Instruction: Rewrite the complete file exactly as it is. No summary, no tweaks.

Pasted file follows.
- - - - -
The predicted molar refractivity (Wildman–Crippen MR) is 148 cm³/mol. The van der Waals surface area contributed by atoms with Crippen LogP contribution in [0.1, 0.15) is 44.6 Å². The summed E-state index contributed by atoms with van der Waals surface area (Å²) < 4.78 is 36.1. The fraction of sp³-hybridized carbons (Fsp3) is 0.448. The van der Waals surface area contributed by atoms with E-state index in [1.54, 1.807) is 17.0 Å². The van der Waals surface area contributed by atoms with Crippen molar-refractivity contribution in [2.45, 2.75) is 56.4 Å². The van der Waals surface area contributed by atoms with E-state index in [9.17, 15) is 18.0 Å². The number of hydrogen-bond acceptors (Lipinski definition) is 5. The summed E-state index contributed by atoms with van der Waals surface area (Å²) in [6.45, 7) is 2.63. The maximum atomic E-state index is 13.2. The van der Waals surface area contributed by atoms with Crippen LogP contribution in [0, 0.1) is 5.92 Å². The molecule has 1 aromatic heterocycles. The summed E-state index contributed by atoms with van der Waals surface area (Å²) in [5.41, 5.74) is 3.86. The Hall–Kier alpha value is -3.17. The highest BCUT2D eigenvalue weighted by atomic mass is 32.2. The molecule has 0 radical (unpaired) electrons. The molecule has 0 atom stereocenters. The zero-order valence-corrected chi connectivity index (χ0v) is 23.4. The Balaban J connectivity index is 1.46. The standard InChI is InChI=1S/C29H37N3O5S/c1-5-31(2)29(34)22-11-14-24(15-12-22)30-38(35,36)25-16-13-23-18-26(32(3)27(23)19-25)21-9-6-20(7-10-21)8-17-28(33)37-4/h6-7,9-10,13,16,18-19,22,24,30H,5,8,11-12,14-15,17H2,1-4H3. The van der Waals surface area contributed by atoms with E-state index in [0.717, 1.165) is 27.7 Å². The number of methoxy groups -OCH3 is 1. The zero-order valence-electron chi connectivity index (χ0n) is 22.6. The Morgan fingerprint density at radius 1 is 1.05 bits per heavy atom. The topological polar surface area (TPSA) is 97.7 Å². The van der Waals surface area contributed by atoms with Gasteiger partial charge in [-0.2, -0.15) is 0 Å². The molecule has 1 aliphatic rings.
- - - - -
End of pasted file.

The predicted molar refractivity (Wildman–Crippen MR) is 148 cm³/mol. The van der Waals surface area contributed by atoms with Crippen LogP contribution in [0.1, 0.15) is 44.6 Å². The summed E-state index contributed by atoms with van der Waals surface area (Å²) < 4.78 is 36.1. The fraction of sp³-hybridized carbons (Fsp3) is 0.448. The van der Waals surface area contributed by atoms with E-state index in [1.54, 1.807) is 17.0 Å². The van der Waals surface area contributed by atoms with Crippen molar-refractivity contribution in [2.45, 2.75) is 56.4 Å². The van der Waals surface area contributed by atoms with E-state index in [9.17, 15) is 18.0 Å². The number of hydrogen-bond acceptors (Lipinski definition) is 5. The summed E-state index contributed by atoms with van der Waals surface area (Å²) in [6.45, 7) is 2.63. The maximum atomic E-state index is 13.2. The van der Waals surface area contributed by atoms with Crippen LogP contribution in [0, 0.1) is 5.92 Å². The molecule has 1 aromatic heterocycles. The summed E-state index contributed by atoms with van der Waals surface area (Å²) in [5.41, 5.74) is 3.86. The Hall–Kier alpha value is -3.17. The highest BCUT2D eigenvalue weighted by atomic mass is 32.2. The molecule has 0 radical (unpaired) electrons. The molecule has 0 atom stereocenters. The zero-order valence-corrected chi connectivity index (χ0v) is 23.4. The Balaban J connectivity index is 1.46. The standard InChI is InChI=1S/C29H37N3O5S/c1-5-31(2)29(34)22-11-14-24(15-12-22)30-38(35,36)25-16-13-23-18-26(32(3)27(23)19-25)21-9-6-20(7-10-21)8-17-28(33)37-4/h6-7,9-10,13,16,18-19,22,24,30H,5,8,11-12,14-15,17H2,1-4H3. The van der Waals surface area contributed by atoms with E-state index in [0.717, 1.165) is 27.7 Å². The number of methoxy groups -OCH3 is 1. The zero-order valence-electron chi connectivity index (χ0n) is 22.6. The Morgan fingerprint density at radius 1 is 1.05 bits per heavy atom. The topological polar surface area (TPSA) is 97.7 Å². The van der Waals surface area contributed by atoms with Gasteiger partial charge in [-0.2, -0.15) is 0 Å². The molecule has 1 aliphatic rings.